River otters spend most of their time in the water, playing and looking for food. They typically use the abandoned burrows of other animals as their dens, adding some nesting materials to make the burrows cozy for their kits, which are born in the spring. These dens often have entrances underwater and above ground, giving the otters the security of an aquatic escape when necessary.
Where They Den
Otters need easy access to water, so they prefer to den along the water's edge in the river banks, rock piles or hollow logs. But they sometimes venture up to 1/2 mile away from the water to den if they can't find suitable shelter, building their nests under human structures such as boat landings. River otters are found in lakes, rivers, estuaries and marshes.
River otters are more likely to take over another animal's home than to build their own, but they can dig their own burrows when necessary. Although cute, otters can be aggressive, sometimes forcing animals out of their burrows so the otters can move in. They like beaver dens so much they sometimes move in and live alongside the beavers. Otters also take over the homes of muskrats, foxes, badgers and rabbits, which are dug into the dirt in or near the river banks. Their ideal dens, also called holts, have multiple entrances, including underwater entrances that slope up to a flat, dry area where they create their nests. Some log jams naturally create several "rooms," or large, dry areas that can house multiple otters.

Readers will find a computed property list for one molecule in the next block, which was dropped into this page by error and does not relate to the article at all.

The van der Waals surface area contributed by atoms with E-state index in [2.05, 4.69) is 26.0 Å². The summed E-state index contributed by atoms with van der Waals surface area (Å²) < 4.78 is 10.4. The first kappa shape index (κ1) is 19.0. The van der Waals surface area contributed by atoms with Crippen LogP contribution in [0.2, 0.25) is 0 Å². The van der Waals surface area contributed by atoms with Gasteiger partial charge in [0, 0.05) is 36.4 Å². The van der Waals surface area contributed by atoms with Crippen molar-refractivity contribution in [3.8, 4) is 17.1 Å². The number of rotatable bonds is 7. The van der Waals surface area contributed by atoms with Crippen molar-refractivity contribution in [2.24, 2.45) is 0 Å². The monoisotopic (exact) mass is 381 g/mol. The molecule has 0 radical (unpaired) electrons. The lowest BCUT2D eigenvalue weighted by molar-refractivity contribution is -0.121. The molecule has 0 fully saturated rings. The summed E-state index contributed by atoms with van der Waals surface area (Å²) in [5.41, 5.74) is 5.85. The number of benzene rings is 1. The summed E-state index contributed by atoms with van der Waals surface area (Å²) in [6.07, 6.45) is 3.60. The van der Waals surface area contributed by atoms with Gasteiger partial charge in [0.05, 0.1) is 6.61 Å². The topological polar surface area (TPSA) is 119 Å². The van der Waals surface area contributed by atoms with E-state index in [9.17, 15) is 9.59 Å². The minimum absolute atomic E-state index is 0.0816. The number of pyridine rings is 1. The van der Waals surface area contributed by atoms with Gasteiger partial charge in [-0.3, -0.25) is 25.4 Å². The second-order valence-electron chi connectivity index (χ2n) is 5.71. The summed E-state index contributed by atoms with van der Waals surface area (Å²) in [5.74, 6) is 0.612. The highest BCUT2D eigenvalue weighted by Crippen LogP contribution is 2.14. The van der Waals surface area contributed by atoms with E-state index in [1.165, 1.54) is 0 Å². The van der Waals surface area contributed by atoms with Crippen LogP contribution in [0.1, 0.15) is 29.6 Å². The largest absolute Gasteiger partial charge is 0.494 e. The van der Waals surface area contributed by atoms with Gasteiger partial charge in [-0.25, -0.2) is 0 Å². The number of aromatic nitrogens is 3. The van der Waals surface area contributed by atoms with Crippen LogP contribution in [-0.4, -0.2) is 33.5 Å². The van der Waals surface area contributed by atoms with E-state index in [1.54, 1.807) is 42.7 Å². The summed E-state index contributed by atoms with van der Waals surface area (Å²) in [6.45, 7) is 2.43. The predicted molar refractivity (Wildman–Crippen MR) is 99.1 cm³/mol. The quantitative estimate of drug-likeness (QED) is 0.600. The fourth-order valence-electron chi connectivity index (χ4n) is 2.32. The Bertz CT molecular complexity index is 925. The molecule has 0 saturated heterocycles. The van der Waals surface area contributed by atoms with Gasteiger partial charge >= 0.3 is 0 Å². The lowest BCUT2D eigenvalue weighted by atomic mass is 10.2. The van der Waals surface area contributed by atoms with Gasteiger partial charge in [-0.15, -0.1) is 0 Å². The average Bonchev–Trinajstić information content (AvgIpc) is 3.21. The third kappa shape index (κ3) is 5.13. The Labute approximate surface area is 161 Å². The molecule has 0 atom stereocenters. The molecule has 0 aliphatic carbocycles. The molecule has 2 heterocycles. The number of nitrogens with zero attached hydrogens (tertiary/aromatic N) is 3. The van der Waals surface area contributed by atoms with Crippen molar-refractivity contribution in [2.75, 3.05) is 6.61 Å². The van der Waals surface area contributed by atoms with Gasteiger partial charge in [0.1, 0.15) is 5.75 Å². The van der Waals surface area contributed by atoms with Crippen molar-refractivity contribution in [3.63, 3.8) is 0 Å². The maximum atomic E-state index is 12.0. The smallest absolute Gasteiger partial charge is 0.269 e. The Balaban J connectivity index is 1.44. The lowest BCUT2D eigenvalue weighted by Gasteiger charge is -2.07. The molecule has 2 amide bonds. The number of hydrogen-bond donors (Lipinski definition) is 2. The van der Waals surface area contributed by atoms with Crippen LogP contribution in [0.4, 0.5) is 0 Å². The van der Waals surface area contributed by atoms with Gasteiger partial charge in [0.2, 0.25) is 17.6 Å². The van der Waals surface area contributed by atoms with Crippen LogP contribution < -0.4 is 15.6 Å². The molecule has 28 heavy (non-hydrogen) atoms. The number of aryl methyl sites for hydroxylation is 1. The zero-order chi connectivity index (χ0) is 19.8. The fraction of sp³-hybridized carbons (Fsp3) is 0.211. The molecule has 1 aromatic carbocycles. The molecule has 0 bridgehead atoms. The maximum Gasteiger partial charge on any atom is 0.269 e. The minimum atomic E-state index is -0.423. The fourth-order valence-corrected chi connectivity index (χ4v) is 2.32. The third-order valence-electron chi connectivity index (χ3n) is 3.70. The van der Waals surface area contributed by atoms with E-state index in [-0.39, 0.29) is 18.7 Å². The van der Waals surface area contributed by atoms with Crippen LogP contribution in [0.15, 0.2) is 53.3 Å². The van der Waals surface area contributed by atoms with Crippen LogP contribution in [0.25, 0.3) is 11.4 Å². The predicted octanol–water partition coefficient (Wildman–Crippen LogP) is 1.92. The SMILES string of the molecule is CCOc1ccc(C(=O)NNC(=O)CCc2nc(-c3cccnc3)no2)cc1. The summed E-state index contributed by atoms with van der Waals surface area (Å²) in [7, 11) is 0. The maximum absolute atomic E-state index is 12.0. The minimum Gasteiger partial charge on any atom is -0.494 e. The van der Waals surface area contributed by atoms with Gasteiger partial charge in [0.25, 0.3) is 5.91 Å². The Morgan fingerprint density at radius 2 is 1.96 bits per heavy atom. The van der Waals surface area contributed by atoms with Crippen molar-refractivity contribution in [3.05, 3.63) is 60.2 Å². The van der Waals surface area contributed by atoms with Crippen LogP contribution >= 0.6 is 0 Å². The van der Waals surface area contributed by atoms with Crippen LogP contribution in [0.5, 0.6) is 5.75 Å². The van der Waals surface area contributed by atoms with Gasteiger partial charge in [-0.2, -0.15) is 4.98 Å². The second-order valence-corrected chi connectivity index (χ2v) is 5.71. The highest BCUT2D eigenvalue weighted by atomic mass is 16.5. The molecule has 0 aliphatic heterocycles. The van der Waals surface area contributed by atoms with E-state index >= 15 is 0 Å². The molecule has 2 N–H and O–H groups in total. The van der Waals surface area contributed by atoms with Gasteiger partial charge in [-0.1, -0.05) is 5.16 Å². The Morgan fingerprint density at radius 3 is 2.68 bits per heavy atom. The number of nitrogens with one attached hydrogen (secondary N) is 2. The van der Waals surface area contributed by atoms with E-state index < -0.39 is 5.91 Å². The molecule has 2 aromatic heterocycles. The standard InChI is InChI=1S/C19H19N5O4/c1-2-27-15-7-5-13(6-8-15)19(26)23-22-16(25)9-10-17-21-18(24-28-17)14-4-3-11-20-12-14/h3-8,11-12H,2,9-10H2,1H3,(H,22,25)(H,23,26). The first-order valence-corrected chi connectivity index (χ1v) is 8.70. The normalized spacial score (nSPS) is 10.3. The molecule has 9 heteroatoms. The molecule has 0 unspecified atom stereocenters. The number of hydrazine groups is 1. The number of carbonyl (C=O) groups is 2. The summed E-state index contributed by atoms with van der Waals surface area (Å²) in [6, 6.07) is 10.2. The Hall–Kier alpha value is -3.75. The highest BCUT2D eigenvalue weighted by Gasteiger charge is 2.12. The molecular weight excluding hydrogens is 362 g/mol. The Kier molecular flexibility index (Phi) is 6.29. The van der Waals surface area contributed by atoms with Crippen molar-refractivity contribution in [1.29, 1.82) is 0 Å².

When a river otter has found a home she likes, she brings in material to make her space soft, dry and warm. Otters tend to use local vegetation, which they shred to make shaping their nests easier. They also look for moss, bark and small sticks to line their nests. Female otters deliver their babies in the dens, letting them stay in the cozy nests until they are 8 to 10 weeks old, when they are big enough to learn to swim and hunt.
River otters make their territories more homey by building other facilities. They like to roll and groom on the bare dirt, so they often frequent the same area to keep it clear of vegetation -- some of the missing vegetation ends up in their nests. For convenience when entering the water, river otters create slides, which are slick, muddy or snowy lines that offer a fast and fun way to get from land to water. They use the same area over and over until the shape and speed meets the otters' approval. This helps give the otters a quick escape from land predators such as bobcats and coyotes. They often develop trails to the slides, and they pick special bathroom areas, called spraints. River otters use urine and feces to mark their territory, but most have a spraint they use when not marking.